Thursday, December 19, 2013

Identify Smoke Allergy Triggers

Identify Smoke Allergy Triggers

Triggers are also known as the things that set off allergic reactions. In the case of a smoke allergy, the triggers are essentially synonymous with the allergy itself (i.e., smoke particles). However, there are many places in which you may be exposed to smoke, some of them unexpected.


Spot and Reduce Smoke Allergy Triggers

1. Ask friends and family members who smoke to do so outside in well ventilated areas, away from doors and windows where smoke may re-enter your home. Second-hand smoke is an obvious allergy trigger, but you'll have a hard time avoiding it if you don't speak up.

2. Extinguish the fire. Tobacco isn't the only smoke that can trigger allergies--woodsmoke can aggravate smoke allergies too. Steer clear of campfires, and, if you're very sensitive, even candles.

3. Bathe your pets regularly in an anti-dander solution and don't let stray pet hairs linger in your home. Allergies have a tendency to feed off of each other, and those who are experiencing reactions to pet dander (or other substances such as pollen or dust mites) can be especially susceptible to smoke allergies.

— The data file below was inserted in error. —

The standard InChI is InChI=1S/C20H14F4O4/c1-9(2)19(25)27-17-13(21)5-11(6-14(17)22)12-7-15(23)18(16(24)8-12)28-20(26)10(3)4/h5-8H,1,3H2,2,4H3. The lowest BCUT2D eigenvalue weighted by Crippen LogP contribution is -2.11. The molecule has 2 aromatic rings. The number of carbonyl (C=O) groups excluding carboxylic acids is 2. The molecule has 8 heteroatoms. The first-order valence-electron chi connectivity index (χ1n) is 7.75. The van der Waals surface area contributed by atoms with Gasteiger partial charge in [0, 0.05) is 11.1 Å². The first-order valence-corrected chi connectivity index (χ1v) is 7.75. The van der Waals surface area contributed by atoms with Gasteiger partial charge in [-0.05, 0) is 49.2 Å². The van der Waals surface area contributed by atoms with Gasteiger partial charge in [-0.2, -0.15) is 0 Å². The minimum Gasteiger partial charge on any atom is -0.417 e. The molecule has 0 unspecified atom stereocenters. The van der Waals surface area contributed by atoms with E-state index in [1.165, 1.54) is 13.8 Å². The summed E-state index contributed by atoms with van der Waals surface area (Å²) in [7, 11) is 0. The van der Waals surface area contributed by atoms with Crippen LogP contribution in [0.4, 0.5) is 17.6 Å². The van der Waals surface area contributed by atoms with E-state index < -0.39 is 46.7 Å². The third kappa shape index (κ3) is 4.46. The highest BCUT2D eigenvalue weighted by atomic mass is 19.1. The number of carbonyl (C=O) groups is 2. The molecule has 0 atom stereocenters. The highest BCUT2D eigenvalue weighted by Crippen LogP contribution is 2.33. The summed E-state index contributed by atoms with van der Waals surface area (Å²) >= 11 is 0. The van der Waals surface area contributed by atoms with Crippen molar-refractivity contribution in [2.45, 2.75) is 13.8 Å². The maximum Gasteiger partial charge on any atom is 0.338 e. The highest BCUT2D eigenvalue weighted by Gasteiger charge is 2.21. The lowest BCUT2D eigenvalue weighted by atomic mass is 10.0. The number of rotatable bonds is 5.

4. Avoid strong smells and other toxic chemicals. Common substances like paint, perfume, chlorine bleach and harsh cleaning products frequently trigger allergies, so it is important to identify and remove these substances if they are in use around your home.

5. Avoid vacuuming carpet, beating rugs or performing any other activity that stirs up dust particles. If you're allergic to smoke, you will tend to react to these airborne irritants in the same manner.

6. Keep an allergy journal in which you record the symptoms of each allergy attack you experience, along with its location, duration and surrounding circumstances. Present this to your doctor when you go in for allergy testing to help pinpoint your personal triggers.

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